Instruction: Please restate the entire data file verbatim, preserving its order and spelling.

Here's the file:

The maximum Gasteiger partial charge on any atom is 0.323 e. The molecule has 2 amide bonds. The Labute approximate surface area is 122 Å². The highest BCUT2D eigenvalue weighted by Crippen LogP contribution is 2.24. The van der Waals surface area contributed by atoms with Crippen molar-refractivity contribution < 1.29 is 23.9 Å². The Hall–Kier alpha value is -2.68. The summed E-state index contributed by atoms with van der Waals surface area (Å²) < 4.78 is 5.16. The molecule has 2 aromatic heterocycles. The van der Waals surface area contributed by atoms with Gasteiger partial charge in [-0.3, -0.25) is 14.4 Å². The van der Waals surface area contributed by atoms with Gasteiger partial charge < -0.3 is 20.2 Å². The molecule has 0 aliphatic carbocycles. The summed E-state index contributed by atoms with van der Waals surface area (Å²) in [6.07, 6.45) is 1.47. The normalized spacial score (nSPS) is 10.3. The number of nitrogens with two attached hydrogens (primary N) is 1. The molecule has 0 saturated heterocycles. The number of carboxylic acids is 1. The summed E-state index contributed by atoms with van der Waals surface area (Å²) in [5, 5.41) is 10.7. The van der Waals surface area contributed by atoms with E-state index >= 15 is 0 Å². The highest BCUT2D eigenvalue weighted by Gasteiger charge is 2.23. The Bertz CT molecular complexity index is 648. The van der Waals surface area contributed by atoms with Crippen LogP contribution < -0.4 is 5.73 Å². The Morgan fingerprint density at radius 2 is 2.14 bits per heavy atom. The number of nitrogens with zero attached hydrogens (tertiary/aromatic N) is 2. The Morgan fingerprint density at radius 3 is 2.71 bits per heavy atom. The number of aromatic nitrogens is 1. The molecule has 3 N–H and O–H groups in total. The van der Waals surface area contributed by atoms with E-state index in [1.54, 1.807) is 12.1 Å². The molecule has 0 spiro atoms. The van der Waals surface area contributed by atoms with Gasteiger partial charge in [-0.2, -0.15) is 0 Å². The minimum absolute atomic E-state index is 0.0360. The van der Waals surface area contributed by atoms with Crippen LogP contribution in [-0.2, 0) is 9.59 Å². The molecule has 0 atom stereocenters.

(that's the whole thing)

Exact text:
The maximum Gasteiger partial charge on any atom is 0.323 e. The molecule has 2 amide bonds. The Labute approximate surface area is 122 Å². The highest BCUT2D eigenvalue weighted by Crippen LogP contribution is 2.24. The van der Waals surface area contributed by atoms with Crippen molar-refractivity contribution < 1.29 is 23.9 Å². The Hall–Kier alpha value is -2.68. The summed E-state index contributed by atoms with van der Waals surface area (Å²) < 4.78 is 5.16. The molecule has 2 aromatic heterocycles. The van der Waals surface area contributed by atoms with Gasteiger partial charge in [-0.3, -0.25) is 14.4 Å². The van der Waals surface area contributed by atoms with Gasteiger partial charge < -0.3 is 20.2 Å². The molecule has 0 aliphatic carbocycles. The summed E-state index contributed by atoms with van der Waals surface area (Å²) in [6.07, 6.45) is 1.47. The normalized spacial score (nSPS) is 10.3. The number of nitrogens with two attached hydrogens (primary N) is 1. The molecule has 0 saturated heterocycles. The number of carboxylic acids is 1. The summed E-state index contributed by atoms with van der Waals surface area (Å²) in [5, 5.41) is 10.7. The van der Waals surface area contributed by atoms with E-state index >= 15 is 0 Å². The highest BCUT2D eigenvalue weighted by Gasteiger charge is 2.23. The Bertz CT molecular complexity index is 648. The van der Waals surface area contributed by atoms with Crippen LogP contribution < -0.4 is 5.73 Å². The Morgan fingerprint density at radius 2 is 2.14 bits per heavy atom. The number of nitrogens with zero attached hydrogens (tertiary/aromatic N) is 2. The Morgan fingerprint density at radius 3 is 2.71 bits per heavy atom. The number of aromatic nitrogens is 1. The molecule has 3 N–H and O–H groups in total. The van der Waals surface area contributed by atoms with E-state index in [1.54, 1.807) is 12.1 Å². The molecule has 0 spiro atoms. The van der Waals surface area contributed by atoms with Gasteiger partial charge in [-0.2, -0.15) is 0 Å². The minimum absolute atomic E-state index is 0.0360. The van der Waals surface area contributed by atoms with Crippen LogP contribution in [-0.2, 0) is 9.59 Å². The molecule has 0 atom stereocenters.